Friday, March 15, 2013

Goldie Blox - Engineering Toy

I was introduced to GoldieBlox via their Kickstarter campaign back in September. A friend had messaged me the link via Facebook since I'm very pro-science/engineering and also a Stanford alum. It turned out the inventor of GoldBlox graduated Stanford at the time I was entering grad school. Her back story also involves a lot of volunteer service and a desire to get young girls interested in engineering. Based on my desires to spread the love of science to the younger generation, I thought I'd support the cause just for that reason alone, even if I didn't have a young girl, let alone a kid in the targeted age group (6+).

J (almost 4) loves to read and is very excited when it comes to activities that involve science, so though it is geared towards girls (pink, light blue, main character is a girl), I figured J would still enjoy it. He has yet to distinguish between boys' and girls' toys (something I hope lasts as long as possible). I also wanted to show J what an engineer can do, especially since I am one.

I waited with anticipation for the box to arrive (he had no idea that I had purchased this toy). It arrived on our doorstep this Wednesday, the day after they shipped it out (a benefit of being in the same area as the company). It was so quick that I didn't even receive a shipment notice!

Our neighbors joined us for this toy debut in our household. We all had fun. I ended up reading the story aloud and supervising the kids as they followed directions. I noticed the peg board has a star design, so I used that star to assist for the overall 5 point star pattern. It kept their attention for about 45 minutes while we read through the story and tried the star design and two alternate designs (also included in the book). There were lots of "oooh's" and "aaaah's" and giggling coming from our household. It was a hit, for sure!

Minor room for improvements: The story is short, which is probably good for more of a toy than literature. Katinka (the pink dolphin) almost came off as cantankerous. As a mom, my first reaction is, "Who wants to give a grouchy character what they demand?" The crank (well, everything) falls off too easily from the wheels, and the grooves to connect everything should be a little deeper to omit frustration. The pegboard is very soft and already has scratches from the little playing we've done. I liked the star pattern, but I also wish the star pattern was drawn on the instruction pegboard in the book, so J could visualize what it looked like with the star as a reference.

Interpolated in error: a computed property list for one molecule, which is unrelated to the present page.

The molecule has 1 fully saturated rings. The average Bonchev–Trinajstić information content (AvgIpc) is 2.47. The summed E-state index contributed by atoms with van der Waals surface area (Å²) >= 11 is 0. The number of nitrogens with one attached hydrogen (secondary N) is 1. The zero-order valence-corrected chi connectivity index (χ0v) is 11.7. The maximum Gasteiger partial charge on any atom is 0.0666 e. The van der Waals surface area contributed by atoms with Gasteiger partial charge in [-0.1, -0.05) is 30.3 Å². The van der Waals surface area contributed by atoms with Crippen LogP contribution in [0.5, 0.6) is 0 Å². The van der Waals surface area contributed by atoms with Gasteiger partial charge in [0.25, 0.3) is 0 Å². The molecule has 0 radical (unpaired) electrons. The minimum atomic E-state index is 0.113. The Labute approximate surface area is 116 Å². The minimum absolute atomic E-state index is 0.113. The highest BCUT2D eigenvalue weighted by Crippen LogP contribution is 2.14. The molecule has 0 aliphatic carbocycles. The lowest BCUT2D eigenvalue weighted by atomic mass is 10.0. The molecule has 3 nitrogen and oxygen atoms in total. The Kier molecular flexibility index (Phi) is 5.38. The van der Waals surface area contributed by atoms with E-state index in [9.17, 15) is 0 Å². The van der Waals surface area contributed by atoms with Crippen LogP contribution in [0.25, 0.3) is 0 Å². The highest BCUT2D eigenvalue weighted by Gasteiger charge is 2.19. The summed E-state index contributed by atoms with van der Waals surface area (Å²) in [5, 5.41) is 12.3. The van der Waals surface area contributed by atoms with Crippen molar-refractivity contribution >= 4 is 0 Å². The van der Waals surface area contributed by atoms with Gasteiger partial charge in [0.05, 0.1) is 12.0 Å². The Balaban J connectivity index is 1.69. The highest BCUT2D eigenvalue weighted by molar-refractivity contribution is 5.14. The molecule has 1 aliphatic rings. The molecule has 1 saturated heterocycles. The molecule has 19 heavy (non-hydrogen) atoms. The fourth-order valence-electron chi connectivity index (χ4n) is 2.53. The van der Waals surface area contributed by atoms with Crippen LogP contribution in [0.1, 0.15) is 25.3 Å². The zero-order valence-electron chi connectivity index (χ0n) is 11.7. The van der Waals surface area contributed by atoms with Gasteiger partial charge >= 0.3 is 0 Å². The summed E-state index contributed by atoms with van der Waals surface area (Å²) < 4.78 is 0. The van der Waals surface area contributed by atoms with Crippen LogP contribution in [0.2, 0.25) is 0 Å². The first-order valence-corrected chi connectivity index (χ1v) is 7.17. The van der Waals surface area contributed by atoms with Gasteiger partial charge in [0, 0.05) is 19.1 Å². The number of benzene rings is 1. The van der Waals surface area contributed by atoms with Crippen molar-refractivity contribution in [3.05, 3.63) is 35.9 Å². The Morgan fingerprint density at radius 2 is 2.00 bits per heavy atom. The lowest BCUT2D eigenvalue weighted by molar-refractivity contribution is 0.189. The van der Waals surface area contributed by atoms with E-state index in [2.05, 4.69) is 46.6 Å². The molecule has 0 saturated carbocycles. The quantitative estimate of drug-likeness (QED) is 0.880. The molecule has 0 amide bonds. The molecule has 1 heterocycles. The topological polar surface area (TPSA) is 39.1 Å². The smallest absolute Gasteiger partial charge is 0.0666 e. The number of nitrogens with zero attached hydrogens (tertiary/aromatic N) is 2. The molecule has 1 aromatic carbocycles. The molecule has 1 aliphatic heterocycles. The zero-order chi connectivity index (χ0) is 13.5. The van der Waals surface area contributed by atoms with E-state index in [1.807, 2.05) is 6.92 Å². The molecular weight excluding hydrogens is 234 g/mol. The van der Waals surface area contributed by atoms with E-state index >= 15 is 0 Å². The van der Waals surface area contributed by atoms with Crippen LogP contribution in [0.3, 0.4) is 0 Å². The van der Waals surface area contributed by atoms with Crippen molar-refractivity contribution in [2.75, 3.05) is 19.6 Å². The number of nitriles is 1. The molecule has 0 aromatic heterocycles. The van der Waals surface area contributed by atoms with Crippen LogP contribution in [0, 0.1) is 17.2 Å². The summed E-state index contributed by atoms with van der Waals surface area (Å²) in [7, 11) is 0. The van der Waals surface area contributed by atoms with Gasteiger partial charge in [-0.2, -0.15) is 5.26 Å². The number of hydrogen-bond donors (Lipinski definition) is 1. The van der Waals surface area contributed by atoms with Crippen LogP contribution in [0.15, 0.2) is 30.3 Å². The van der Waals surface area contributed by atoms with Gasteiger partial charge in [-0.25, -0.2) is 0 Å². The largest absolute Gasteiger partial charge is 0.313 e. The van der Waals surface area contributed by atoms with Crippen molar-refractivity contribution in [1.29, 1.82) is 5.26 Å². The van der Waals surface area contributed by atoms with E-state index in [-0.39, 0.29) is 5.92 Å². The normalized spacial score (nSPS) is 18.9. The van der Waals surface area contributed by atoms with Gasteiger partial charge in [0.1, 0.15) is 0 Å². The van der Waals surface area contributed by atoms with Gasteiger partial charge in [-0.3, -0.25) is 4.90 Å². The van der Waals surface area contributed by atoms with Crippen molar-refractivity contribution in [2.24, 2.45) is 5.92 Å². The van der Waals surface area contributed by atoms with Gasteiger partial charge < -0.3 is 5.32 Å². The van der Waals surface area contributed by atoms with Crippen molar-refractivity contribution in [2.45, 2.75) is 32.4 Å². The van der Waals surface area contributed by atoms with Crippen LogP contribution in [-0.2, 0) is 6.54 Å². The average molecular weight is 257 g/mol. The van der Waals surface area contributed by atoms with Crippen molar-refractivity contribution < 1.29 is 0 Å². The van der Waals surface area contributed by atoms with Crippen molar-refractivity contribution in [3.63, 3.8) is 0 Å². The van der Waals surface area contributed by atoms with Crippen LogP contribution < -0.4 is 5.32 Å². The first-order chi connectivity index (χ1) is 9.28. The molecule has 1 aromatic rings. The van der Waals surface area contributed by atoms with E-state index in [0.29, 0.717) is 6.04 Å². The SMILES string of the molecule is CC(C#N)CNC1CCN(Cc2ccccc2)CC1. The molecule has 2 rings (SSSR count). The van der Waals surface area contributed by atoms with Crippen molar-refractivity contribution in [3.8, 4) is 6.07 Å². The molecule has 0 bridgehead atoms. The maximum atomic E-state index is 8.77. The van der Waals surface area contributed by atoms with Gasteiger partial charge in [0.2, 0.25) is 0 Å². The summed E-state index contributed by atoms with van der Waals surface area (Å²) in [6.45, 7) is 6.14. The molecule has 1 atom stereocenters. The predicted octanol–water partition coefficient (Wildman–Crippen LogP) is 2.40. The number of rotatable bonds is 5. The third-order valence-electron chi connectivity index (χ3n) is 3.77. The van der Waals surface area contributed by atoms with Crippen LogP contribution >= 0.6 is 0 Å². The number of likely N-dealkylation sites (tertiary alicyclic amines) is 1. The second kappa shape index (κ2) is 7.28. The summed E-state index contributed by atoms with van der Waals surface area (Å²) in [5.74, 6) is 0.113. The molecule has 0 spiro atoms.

Today, I stayed home with sick J, and he requested to do GoldieBlox. I asked if he wanted to read the book and try the star design again or work on the alternate designs it came with. He chose the alternate designs. He loved playing with the designs and learning how to do it himself while getting a grasp on the terminology. He also learned, "When things are a little bit hard, I can ask for help." This is a great engineering lesson since teamwork is a great engineering skill to have. He also told me, "This is science. It needs to go with the science stuff [and not in his game closet]." Success! Anything that is related to science is considered cool in our house.

J made the GoldieBlox G

Again, he has no idea this is a toy designed for girls, but he does know that it's fun. I know there is a disparity of female engineers (I was one of the two girls in my mechanical engineering graduating class of 20+ in undergrad). I think GoldieBlox should be marketed towards everyone since as a nation, we are falling behind in all areas of science, math, and engineering technology. My boy loved it. I'd hate for someone to tell him that it's just a girl's toy.

All-in-all, I am looking forward to future versions of GoldieBlox and seeing how the company grows and develops.

3/15/13 - Edit: Addition 6:30p - When John got home from work, J requested he played GoldieBlox. J set up his own design and called it a butterfly. He wound up Nacho's wheel and guided the ribbon around Katinka and the posts. He then attached the velcro'ed ribbon end to a wheel with the crank, and then he wound up the next wheel to use. I'm pretty impressed.

Now my husband got all excited that he can create things of his own with the toy too. He basically made a carnival ride:

However, he did note that the holes in the wheels are a different distance than the holes in the pegboard which actually limits some sideways building capabilities. However, I'm now excited to see what else we can come up with using this new family toy.

Disclosure: I purchased this toy with my own personal funds. All opinions are my own.

P.S. J has a sudden new interest in his blocks. I wonder if it's because of GoldieBlox.


  1. What an intriguing toy! I'll add it to my "potential birthday gift" list.

  2. My daughter's just coming up on 3 years old, so she's a bit young for this, but I love the concept. I'd love a more gender neutral version. I love the idea of a story supporting the science. Good for girls AND boys.

    1. I'm all for learning toys, especially fun learning toys! If I remember the back story, the inventor of this toy is the granddaughter of the illustrator of Mr. Magoo. The illustrations are nice. I have an almost 4 yr old who loves stories, especially complex ones, so we were left wanting a little more from the book. My boy doesn't care that the toy is pink or the main character is a girl. I haven't told him that they are marketing girls or that not many girls go into engineering (I did!). All in all, it's a fun toy that can bring the family together for learning.